Ellen Canavan – part two, by Linda Harris Sittig

postcard It was in the summer of 1998 that I stood in front of my mother’s family mausoleum in New Cathedral Cemetery, Philadelphia. The cemetery is located in the Kensington section of Philadelphia, once the textile epi-center of the United States, but now fallen on harder times. Clutched in my hands I had the print out from the Archdiocese Cemetery Office as to who was actually buried in the vaults.

There were twelve souls, ten adults and two children. I read through the names, as memories of my mother’s stories resurfaced from my childhood. There was my great-grandfather, James Nolan and my great-grandmother, Sarah Jane Brady, and a woman named Mrs. James Nolan – whoever that was. In the descending rows were James Nolan’s children: Daniel and Catherine, with spouses and various in-laws. The last two vaults were children.

I reread the paper and began to wonder, who was the mysterious ‘Mrs. James Nolan’ and why wasn’t she buried with her own name?

Contacting the Archdiocese Cemetery Office, I was dismayed that all they could tell me was the date the woman had died, her age, and the cause of death. She had been young, just twenty-nine when she succumbed to tuberculosis in January, 1873.

So, who was she? I found that for some strange reason this unnamed woman began to lay claim to my waking moments and visited my nighttime dreams.  I finally hired an archivist, Christine Friend, from the Philadelphia Historical Archdiocesan Research Center to help me.  Weeks later a letter arrived at my house stating, ‘Her name was Ellen Canavan. She was your great-grandfather’s first wife.’ First wife? Whoa!

With my mother deceased, I called my father. He knew nothing about a first wife. As far as anyone knew, James Nolan had only had one wife—Sarah Jane Brady.

The plot thickened when we remembered that it was supposedly his wife who had helped him with the idea of creating a unique blended cloth for soldiers’ uniforms; the very cloth that had brought him a great deal of wealth during the Civil War.

Hmm. Which wife? Ellen or Sarah?

I became a blood hound hot on the trail of Ellen Canavan’s life. Months literally turned into years as I researched each and every piece of evidence I could find about her. I even traveled to Ireland in search of her roots. Back in Philadelphia, I found the marriage record stating that James Nolan had married Sarah Jane Brady in 1874, with his profession being listed as a ‘Gentleman’.  I knew then it had been Ellen Canavan who had helped him achieve his wealth and good fortune during the Civil War, and most likely Ellen’s idea for the blended cloth.

I delved deeper into Ellen’s life and eventually amassed a thick notebook detailing everything I had learned about her and her birth family, the Canavans. The picture that emerged was one of a strong young immigrant woman who wanted to become involved in the textile industry, but without money, connections, or education had to enlist the help of James Nolan in order to achieve her dream of success. Her quest would take her from the factory floors of Philadelphia to the cotton wharves of Savannah, and just when she realizes she has fallen in love with James Nolan, the Civil War will tear them apart.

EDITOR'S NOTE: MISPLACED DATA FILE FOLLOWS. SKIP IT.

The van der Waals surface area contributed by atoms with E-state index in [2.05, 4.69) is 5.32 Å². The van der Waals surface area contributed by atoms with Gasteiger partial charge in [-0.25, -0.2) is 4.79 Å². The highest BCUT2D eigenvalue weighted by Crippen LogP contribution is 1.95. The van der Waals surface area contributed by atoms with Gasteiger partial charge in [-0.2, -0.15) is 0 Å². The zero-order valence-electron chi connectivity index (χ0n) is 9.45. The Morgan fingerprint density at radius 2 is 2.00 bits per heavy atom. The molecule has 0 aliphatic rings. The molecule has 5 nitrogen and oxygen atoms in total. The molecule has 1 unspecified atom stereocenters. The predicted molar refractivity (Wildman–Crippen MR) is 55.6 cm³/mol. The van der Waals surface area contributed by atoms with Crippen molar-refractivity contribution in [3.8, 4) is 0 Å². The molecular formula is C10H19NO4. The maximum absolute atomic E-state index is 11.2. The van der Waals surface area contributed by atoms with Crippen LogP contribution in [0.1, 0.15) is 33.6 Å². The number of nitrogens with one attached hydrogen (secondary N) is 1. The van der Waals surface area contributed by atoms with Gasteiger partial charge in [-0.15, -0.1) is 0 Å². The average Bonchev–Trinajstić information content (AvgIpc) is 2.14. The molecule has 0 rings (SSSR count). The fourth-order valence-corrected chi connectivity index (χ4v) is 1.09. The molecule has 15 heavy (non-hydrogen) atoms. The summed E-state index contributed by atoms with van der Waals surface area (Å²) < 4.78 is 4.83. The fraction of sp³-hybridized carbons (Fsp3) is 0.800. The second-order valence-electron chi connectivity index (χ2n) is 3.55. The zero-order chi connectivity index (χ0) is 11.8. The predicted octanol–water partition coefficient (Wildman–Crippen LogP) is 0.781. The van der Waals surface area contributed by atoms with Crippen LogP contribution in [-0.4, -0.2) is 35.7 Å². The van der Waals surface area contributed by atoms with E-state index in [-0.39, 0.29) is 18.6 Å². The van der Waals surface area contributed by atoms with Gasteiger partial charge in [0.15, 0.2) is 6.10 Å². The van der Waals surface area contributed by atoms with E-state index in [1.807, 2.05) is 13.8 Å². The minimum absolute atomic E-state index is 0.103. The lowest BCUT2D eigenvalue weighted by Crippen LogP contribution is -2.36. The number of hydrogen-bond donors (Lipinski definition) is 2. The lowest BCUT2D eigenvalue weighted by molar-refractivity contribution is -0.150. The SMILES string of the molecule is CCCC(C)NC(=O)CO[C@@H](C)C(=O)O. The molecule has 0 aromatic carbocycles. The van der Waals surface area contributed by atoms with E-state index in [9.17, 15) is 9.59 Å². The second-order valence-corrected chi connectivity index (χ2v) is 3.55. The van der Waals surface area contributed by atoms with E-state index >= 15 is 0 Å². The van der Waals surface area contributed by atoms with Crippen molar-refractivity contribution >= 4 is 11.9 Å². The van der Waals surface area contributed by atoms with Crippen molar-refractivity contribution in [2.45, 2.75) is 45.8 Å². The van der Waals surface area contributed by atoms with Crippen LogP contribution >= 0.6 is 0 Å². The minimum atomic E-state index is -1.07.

It took over three years to compile all the research and write the novel inspired by Ellen’s real story. In the process I realized how many of my mother’s stories had been true all along. Although Ellen falls in love, Cut From Strong Cloth is not a romance novel, it is the story of a young woman who risked everything in order to change the status quo during an era when women were still considered second class citizens.

On December 1, 2014 Cut From Strong Cloth will be released by Freedom Forge Press and be available from their website store and also on Amazon.com, as well as in some stand alone bookstores. The novel tells the family saga of courage and determination, tragedy and love, all exploding on the cusp of the Civil War. If you would like an audio sneak preview of the story, email me at linda@lindasittig.com and I will send you the link to hear the opening scene read aloud. Pre-orders for the novel can be taken now at www.freedomforgepress.com/store, the paperback will sell on their website for $15.00. In December it will also be available on Kindle www.amazon.com.

Ellen Canavan was my first ‘strong woman in history’, the inspiration for my blog and the story behind my motto: Every woman deserves to have her story told.

You may also click on this link to my web page www.lindasittig.com to find out about my other writing activities. And please do forward this blog to your friends and encourage them to sign up as followers. My goal is to have 400 followers by New Years. Thanks!

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About lhsittig

I am a freelance writer who specializes in historical fiction that showcases strong female protagonists. In non-fiction I focus on literacy tips for parents and teachers to help children become life long readers.
This entry was posted in history, short biographies, strong women and tagged , , , , , , , . Bookmark the permalink.

One Response to Ellen Canavan – part two, by Linda Harris Sittig

  1. dhallaj says:

    Wonderful back story! You would make a great sleuth–wait, you already are one! Amazing how you rescued this woman from such total obscurity that even the family forgot she ever existed.

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